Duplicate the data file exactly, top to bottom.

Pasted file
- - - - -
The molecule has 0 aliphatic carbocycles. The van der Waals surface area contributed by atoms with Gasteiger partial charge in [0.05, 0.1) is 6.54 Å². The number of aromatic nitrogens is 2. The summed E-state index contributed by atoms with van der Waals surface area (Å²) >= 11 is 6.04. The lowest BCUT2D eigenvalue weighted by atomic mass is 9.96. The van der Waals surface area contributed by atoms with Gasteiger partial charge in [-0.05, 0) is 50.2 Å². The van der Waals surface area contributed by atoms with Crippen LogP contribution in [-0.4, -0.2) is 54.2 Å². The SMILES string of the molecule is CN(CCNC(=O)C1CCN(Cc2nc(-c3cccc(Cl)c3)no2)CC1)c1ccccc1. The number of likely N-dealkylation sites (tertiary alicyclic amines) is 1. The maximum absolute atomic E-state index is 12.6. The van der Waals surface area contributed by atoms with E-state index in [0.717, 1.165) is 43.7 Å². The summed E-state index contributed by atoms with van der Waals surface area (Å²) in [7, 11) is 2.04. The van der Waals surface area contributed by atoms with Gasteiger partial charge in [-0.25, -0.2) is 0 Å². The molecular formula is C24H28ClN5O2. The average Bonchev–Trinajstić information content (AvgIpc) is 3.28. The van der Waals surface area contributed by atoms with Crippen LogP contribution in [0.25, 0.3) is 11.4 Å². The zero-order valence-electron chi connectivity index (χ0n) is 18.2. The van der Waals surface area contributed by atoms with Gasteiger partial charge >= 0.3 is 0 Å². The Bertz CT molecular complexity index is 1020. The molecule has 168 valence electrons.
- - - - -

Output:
The molecule has 0 aliphatic carbocycles. The van der Waals surface area contributed by atoms with Gasteiger partial charge in [0.05, 0.1) is 6.54 Å². The number of aromatic nitrogens is 2. The summed E-state index contributed by atoms with van der Waals surface area (Å²) >= 11 is 6.04. The lowest BCUT2D eigenvalue weighted by atomic mass is 9.96. The van der Waals surface area contributed by atoms with Gasteiger partial charge in [-0.05, 0) is 50.2 Å². The van der Waals surface area contributed by atoms with Crippen LogP contribution in [-0.4, -0.2) is 54.2 Å². The SMILES string of the molecule is CN(CCNC(=O)C1CCN(Cc2nc(-c3cccc(Cl)c3)no2)CC1)c1ccccc1. The number of likely N-dealkylation sites (tertiary alicyclic amines) is 1. The maximum absolute atomic E-state index is 12.6. The van der Waals surface area contributed by atoms with E-state index in [0.717, 1.165) is 43.7 Å². The summed E-state index contributed by atoms with van der Waals surface area (Å²) in [7, 11) is 2.04. The van der Waals surface area contributed by atoms with Gasteiger partial charge in [-0.25, -0.2) is 0 Å². The molecular formula is C24H28ClN5O2. The average Bonchev–Trinajstić information content (AvgIpc) is 3.28. The van der Waals surface area contributed by atoms with Crippen LogP contribution in [0.25, 0.3) is 11.4 Å². The zero-order valence-electron chi connectivity index (χ0n) is 18.2. The van der Waals surface area contributed by atoms with Gasteiger partial charge >= 0.3 is 0 Å². The Bertz CT molecular complexity index is 1020. The molecule has 168 valence electrons.